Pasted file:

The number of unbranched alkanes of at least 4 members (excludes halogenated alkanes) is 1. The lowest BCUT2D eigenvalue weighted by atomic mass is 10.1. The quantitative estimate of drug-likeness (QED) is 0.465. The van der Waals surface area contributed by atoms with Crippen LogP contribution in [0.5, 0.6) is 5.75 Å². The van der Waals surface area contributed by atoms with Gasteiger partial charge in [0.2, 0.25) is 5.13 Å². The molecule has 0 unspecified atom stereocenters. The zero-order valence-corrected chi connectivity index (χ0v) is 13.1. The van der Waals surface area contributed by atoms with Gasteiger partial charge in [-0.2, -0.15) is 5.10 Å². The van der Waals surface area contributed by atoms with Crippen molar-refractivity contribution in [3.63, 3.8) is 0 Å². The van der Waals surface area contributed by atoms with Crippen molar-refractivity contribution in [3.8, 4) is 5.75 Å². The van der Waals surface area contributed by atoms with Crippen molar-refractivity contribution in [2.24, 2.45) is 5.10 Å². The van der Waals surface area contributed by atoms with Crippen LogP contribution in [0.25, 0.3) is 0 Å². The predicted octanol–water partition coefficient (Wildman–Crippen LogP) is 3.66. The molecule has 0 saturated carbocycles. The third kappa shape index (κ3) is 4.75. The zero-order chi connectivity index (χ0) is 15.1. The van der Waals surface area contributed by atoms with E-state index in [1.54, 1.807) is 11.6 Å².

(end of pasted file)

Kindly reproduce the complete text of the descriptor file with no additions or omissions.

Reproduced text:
The number of unbranched alkanes of at least 4 members (excludes halogenated alkanes) is 1. The lowest BCUT2D eigenvalue weighted by atomic mass is 10.1. The quantitative estimate of drug-likeness (QED) is 0.465. The van der Waals surface area contributed by atoms with Crippen LogP contribution in [0.5, 0.6) is 5.75 Å². The van der Waals surface area contributed by atoms with Gasteiger partial charge in [0.2, 0.25) is 5.13 Å². The molecule has 0 unspecified atom stereocenters. The zero-order valence-corrected chi connectivity index (χ0v) is 13.1. The van der Waals surface area contributed by atoms with Gasteiger partial charge in [-0.2, -0.15) is 5.10 Å². The van der Waals surface area contributed by atoms with Crippen molar-refractivity contribution in [3.63, 3.8) is 0 Å². The van der Waals surface area contributed by atoms with Crippen molar-refractivity contribution in [3.8, 4) is 5.75 Å². The van der Waals surface area contributed by atoms with Crippen molar-refractivity contribution in [2.24, 2.45) is 5.10 Å². The van der Waals surface area contributed by atoms with Crippen LogP contribution in [0.25, 0.3) is 0 Å². The predicted octanol–water partition coefficient (Wildman–Crippen LogP) is 3.66. The molecule has 0 saturated carbocycles. The third kappa shape index (κ3) is 4.75. The zero-order chi connectivity index (χ0) is 15.1. The van der Waals surface area contributed by atoms with E-state index in [1.54, 1.807) is 11.6 Å².